By the time the plot has taken its tenth convolution, all in an effort to keep the audience guessing as to "who done it" (versus wondering "why am I watching this dung?") you just throw up your expert cinematic detecting skills and say "fudge it!" Honestly, if you haven't figured out the guilty parties by the first fifteen minutes of this miserably muddled movie, no amount of spiritual hint dropping is going to help you. And yet every so often our lead lass goes into a trance to tell us in near indecipherable clues what really happened, hoping that the hocus pocus factor will keep you engaged, instead of enraged. Nightscream is one of those paranormal movies that doesn't play fair with either plane of existence. Spooks speak when it's convenient and then only in illiterate protoplasmic poppycock. Red herrings spring out of their sour cream sauce just long enough to stink up the saga and then settle back into their state of smorgasbord inactivity. And the minute we think we have a handle on the hackneyed hoo-ha we are witnessing, another unexplained character shows up with a different name and questionable M.O. to throw everything that came before it out like that smelly baby's bathwater.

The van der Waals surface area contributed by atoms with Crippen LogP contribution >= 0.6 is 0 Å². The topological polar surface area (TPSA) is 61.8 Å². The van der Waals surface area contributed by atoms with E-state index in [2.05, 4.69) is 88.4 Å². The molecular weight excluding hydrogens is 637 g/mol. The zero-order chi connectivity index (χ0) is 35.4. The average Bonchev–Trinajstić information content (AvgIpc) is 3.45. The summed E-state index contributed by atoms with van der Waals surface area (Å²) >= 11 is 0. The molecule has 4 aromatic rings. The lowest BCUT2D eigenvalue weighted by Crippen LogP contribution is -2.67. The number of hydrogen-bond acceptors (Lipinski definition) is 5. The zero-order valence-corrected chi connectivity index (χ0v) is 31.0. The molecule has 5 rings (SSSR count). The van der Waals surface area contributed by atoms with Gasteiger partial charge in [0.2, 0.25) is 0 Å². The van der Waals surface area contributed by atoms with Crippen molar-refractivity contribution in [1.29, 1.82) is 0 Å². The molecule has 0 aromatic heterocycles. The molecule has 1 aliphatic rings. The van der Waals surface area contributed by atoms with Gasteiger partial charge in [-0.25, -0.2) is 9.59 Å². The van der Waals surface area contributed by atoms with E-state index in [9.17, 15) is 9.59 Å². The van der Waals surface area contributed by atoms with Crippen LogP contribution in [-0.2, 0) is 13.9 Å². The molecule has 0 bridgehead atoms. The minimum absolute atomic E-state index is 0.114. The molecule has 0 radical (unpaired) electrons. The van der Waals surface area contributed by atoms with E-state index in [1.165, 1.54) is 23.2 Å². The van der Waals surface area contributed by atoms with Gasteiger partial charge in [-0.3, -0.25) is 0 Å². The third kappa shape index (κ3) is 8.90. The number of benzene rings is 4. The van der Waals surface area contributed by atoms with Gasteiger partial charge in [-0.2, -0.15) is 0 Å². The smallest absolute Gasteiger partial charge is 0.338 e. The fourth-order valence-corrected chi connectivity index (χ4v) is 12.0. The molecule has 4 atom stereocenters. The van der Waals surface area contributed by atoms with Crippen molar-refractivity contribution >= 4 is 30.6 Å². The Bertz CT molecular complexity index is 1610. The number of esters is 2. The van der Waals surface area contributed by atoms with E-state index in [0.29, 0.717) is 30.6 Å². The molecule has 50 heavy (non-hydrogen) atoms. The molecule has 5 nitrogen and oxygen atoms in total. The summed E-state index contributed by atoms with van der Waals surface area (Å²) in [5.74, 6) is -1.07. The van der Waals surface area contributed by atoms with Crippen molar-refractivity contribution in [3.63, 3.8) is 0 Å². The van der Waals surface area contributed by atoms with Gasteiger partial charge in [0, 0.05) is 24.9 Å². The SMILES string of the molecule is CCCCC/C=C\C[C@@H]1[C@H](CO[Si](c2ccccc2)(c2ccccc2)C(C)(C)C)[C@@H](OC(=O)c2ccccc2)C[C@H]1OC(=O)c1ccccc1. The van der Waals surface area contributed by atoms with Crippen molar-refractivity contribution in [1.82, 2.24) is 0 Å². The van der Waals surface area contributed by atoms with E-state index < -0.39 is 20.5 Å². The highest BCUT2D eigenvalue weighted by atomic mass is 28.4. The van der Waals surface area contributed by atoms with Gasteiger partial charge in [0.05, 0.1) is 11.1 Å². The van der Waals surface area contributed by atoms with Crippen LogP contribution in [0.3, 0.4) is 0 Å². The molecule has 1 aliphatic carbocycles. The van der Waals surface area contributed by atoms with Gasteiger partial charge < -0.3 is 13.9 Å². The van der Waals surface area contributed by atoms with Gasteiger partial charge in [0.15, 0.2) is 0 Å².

Or maybe a better way to look at Nightscream is as a panacea to a fallen sitcom star. Let's say you're an aging teen queen who used to be on a surprisingly popular TV show about a "full house" of men and kids. Your brother, who once had Alan Thicke on his speed dial and posed as a Tiger Beat bo-hunk, is now a Bible thumping buttplug who makes Left Behind movies like they're documentaries. And let's say that over the years you've watched a couple of fair-haired twin titans turn Tinseltown on its head with their unbridled drive and desire to succeed. And let's say that you storm into your agent's office, copy of the Forbes 500 gripped in your irate hand, Mary-Kate and Ashley's empiric eyes staring up at you, and you demand equal time, or at least a job—any job. Well, Nightscream would be the result of such a "find me anything quickly" search. It would explain the sloppy piecemeal feel of this filmed fart. But it doesn't clarify why the story takes so many mixed up turns. Perhaps on the page (it's based on a novel) this kind of mistaken identity hidden agenda horse crap works. On the screen, even the small one, it's just confusing.